A green screen is a tool used in photography to create a new background. Come to the Multimedia’s workshop and learn the details of using a green screen.

The New World Networks: Books of Renaissance Voyage and Encounter

Monday, February 9th, 2015


Presentation by Janet Whatley
Tuesday, February 24, 2015, 5:00 pm
Special Collections Reading Room, Bailey/Howe Library

How did news of the Americas reach Europe, and how was it received? How did Europeans try to understand peoples and societies that they had never encountered before?

Professor Whatley will talk about rare sixteenth-century editions of important books that informed and shaped the European imagination that are held by UVM Special Collections. These include works of the natural history and ethnography of Brazil and the diverse and conflicting narratives of the Spanish Conquest. Through these books, one can learn how Renaissance writers of various temperaments and religious allegiances recounted their experiences and interpreted the significance of the New World discoveries. Some of the books will be on display.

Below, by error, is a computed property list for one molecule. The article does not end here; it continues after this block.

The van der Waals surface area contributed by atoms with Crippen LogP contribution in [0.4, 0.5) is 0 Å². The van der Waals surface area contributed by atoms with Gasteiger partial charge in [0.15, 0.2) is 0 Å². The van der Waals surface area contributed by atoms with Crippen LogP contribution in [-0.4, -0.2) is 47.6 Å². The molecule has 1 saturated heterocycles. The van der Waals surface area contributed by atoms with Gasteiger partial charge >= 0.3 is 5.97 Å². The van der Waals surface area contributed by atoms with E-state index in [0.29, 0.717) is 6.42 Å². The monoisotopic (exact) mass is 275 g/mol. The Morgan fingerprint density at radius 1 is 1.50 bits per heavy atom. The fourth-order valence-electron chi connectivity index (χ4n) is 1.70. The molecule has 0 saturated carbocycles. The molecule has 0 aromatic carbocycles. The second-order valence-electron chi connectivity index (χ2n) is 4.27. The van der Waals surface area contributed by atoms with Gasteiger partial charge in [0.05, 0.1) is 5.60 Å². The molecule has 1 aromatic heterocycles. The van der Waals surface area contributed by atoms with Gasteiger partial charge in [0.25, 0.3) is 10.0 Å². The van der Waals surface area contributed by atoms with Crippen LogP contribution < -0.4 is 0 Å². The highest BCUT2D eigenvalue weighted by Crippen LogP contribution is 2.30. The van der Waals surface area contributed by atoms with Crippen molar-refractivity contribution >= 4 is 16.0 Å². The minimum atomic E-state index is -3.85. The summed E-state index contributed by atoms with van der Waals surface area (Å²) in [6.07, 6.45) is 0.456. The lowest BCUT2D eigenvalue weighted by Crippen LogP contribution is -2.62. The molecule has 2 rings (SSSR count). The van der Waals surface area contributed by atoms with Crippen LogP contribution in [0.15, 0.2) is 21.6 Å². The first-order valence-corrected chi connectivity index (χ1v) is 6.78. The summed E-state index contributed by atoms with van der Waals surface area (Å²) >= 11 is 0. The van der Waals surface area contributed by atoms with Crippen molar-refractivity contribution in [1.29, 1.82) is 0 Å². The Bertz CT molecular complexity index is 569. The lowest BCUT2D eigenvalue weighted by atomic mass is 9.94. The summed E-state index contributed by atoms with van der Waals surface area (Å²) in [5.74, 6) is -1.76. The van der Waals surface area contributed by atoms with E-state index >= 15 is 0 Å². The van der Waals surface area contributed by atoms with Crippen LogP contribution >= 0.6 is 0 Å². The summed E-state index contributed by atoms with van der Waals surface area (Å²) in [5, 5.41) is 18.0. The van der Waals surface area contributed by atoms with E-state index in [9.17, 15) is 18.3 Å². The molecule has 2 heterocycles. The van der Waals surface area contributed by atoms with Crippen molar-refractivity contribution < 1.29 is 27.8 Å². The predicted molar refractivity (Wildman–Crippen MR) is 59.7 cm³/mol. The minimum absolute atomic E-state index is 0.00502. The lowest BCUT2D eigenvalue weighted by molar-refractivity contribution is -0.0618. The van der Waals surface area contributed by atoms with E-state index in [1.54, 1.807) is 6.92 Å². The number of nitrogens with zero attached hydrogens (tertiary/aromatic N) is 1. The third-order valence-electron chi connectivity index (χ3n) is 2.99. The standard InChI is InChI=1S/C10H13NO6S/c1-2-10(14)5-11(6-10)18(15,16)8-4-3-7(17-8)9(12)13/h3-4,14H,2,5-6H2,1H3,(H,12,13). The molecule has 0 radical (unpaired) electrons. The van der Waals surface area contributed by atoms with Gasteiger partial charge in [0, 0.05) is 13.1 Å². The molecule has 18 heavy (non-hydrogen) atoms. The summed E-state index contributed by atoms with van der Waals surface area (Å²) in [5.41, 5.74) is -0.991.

Janet Whatley taught French at the University of Vermont from 1973 to 2010. Her research interests include the literature of the Renaissance, New World exploration, and eighteenth-century women writers. She has written extensively about early European accounts of the New World, and in 1990 published an annotated translation of Jean de Lery’s History of a Voyage to the Land of Brazil, a first-hand account of a 1556 Protestant mission to the New World. Whatley is also the author of There are No Letters like Yours: the Correspondence of Isabelle de Charrière and Constant d’Hermenches.

Free and open to the public. Refreshments will be served. For more information, email uvmsc@uvm.edu or call 656-2138.